|Title||Immersion Victim Search Length|
|Publication Type||Conference Paper|
|Year of Publication||1997|
|Conference Name||International Medical-Rescue Conference|
|Publisher||International Life Saving Federation|
|Conference Location||San Diego, California, USA|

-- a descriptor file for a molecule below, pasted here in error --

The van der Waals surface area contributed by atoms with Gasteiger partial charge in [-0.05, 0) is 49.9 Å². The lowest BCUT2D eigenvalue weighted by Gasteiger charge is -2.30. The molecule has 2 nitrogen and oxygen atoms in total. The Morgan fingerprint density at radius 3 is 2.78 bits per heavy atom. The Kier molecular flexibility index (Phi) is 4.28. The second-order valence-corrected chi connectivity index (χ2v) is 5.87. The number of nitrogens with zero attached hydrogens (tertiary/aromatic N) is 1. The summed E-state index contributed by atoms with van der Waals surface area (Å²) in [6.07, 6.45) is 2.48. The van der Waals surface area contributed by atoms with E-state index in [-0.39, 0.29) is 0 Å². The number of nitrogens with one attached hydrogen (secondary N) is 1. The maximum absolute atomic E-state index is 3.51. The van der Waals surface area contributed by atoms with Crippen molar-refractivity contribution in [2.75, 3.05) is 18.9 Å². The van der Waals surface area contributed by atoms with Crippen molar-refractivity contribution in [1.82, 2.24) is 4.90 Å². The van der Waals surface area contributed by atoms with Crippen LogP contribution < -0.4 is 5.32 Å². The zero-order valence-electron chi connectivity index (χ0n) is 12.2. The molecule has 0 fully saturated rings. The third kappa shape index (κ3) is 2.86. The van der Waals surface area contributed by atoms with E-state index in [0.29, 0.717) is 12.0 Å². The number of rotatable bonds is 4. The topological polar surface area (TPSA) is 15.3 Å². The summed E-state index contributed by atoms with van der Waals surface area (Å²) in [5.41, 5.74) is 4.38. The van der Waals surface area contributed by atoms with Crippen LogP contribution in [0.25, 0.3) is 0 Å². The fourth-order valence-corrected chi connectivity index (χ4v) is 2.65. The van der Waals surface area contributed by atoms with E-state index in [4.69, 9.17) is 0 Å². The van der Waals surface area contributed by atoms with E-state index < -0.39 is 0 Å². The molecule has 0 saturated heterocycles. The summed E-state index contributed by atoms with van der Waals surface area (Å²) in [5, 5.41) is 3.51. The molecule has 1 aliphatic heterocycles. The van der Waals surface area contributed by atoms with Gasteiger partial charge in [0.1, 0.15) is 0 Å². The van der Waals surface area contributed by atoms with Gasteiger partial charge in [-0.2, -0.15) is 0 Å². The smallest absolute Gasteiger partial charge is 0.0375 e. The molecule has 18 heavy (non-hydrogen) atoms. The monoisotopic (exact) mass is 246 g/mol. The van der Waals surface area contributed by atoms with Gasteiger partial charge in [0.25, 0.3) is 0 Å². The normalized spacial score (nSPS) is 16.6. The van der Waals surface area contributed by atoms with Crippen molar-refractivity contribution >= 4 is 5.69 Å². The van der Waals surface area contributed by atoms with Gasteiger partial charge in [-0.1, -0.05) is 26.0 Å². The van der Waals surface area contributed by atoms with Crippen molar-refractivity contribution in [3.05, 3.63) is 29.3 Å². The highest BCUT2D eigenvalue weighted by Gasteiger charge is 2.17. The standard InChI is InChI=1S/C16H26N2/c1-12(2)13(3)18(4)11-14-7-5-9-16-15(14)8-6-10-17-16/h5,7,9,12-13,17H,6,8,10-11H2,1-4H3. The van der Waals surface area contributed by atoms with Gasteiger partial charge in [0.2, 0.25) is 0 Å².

One of the most difficult decisions confronting a rescuer or Search and Rescue (SAR) coordinator is how long to continue the search for victims. The possibility that there may be an outside chance of a survivor still just hanging on to the last vestige of life is a powerful emotional drive to continue the search operation, even though those conducting the rescue search may be approaching their limits of safe endurance. Conversely, the potential danger, to tired rescue crews operating in adverse conditions, of unnecessarily continuing the search long after there is any realistic hope of survival through fear of adverse litigation must also be considered. Regrettably, no precise mathematical formula exists to predict survival times with any certainty. Some crude guidelines have been published over the years giving predicted survival curves but how reliable is such information? This paper will examine some such survival times and discuss their limitations.